The ban on tenant fees in 2012 in Scotland was a highly charged event for the sector. Most agree it was a noble intent to curb excesses, though many feel the total ban on any fees went too far. Undoubtedly, though, it has left tenants protected from excess and Scotland has led the way in the regulation of the sector and provides a Private Rented Sector (PRS) that the industry and Scotland can be proud of relative to the rest of the UK.

Anyone over the age of 40 may remember a classic sitcom, ‘It Shouldn’t Happen To A Vet’. Well, arguably this next story about a London based letting agent charging prospective tenants hundreds of pounds prior to viewings is not something that should ever happen to a let.


According to BBC, Israel Kujore and his friend applied for a property and were told by the agent that a deposit was required to view the property which would be refunded if they didn’t like it. They paid £300 each and when they decided to seek a refund, they learned to their surprise that the money was non-refundable.

Commenting after the event, Israel said: “£300 is half my rent gone. What can I do? I don’t have the money to sue them. I don’t have legal expertise to deal with it – I’m powerless.”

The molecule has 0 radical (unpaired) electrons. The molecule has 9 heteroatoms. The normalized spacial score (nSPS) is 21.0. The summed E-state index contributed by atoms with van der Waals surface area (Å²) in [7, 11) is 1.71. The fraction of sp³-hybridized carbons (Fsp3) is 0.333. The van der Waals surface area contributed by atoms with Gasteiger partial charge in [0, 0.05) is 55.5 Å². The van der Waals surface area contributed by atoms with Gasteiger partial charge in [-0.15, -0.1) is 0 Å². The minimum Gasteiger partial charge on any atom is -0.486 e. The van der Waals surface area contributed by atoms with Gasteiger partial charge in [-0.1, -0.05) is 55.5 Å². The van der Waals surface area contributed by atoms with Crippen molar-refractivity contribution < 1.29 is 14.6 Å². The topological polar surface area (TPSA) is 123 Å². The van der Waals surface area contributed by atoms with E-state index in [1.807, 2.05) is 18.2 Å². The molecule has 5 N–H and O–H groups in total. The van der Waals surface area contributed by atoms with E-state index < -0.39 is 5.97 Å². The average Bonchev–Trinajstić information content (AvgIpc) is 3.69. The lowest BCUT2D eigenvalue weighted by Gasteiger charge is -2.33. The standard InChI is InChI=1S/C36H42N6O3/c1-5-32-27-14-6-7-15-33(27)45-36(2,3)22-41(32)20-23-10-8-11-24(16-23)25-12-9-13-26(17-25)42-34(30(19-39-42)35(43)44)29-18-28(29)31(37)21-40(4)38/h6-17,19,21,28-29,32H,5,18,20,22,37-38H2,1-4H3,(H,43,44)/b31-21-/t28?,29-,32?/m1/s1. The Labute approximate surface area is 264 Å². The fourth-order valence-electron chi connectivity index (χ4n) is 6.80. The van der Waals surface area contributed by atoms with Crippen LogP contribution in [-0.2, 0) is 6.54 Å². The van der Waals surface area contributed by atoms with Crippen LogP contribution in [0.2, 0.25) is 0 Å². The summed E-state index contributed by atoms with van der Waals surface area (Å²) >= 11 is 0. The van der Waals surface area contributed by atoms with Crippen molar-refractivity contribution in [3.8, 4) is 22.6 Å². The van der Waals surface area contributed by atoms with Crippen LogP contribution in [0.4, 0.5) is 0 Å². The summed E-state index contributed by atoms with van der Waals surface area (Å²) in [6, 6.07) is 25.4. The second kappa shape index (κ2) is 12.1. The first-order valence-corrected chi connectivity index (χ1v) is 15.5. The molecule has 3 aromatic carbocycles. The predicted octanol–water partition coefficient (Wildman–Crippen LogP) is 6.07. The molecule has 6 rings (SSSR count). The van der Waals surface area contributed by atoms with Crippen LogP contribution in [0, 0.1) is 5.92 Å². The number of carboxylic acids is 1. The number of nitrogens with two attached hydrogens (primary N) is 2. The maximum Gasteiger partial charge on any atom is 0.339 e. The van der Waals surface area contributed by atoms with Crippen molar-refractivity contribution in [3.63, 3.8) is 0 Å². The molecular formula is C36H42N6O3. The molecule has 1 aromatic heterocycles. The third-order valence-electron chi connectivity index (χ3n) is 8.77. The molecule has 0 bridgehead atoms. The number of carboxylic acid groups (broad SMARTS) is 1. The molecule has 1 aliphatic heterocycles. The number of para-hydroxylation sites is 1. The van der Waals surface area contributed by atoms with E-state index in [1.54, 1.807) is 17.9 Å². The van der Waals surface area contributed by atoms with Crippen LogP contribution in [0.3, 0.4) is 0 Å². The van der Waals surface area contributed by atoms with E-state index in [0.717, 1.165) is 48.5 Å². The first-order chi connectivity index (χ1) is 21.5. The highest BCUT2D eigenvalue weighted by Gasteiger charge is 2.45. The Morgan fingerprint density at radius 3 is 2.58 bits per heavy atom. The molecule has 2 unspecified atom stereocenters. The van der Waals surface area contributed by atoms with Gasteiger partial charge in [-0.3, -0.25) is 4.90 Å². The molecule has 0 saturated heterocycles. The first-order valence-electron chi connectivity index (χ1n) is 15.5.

Unlawful practice?

Israel and his friend were not the only ones who apparently had similar experiences dealing with the agent.

The agent, however, denied charging fees for property viewings saying payments were only taken when someone decided to take on the lease. These payments were taken as holding deposits which were non-refundable and receipts were issued to prospective tenants stating this.

Israel and the other tenants, did receive this document to sign, however, it wasn’t until after they had paid the money.


David Smith, a leading specialist in residential landlord and tenant law, said: “Asking somebody for money, without being able to see what that contract is about, to do a viewing, would quite likely be seen by professional people in the property sector as unreasonable and unfair behaviour. It is therefore likely to be an offence under the consumer protection from unfair trading regulations.”

Scotland leading the way

Whilst English tenants are still awaiting the promised ban on letting agent fees, Scotland introduced a law in 2012 preventing agents from charging those fees. Despite initial concerns that scrapping agent fees would result in rent increases, only 2% of landlords were reported to raise rents as a direct consequence of the fee ban, according to Shelter.

Since then the Scottish Private Rented Sector has gone through other significant changes in legislation that have transformed the rental market altogether.

The new Private Residential Tenancy came into force in December 2017 and brought about an open ended lease and removal of ‘no fault’ ground for possession, meaning landlords can only evict tenants if one (or more) of the 18 grounds for possession apply. It also limited rent increases to once every 12 months and introduced longer notice periods.

Letting agents code of practice and register also commenced, in January 2018, all with the aim to improve standards in the Private Rented Sector and give greater protection to tenants.

Scottish lettings sector is better regulated than ever before. Will England follow suit?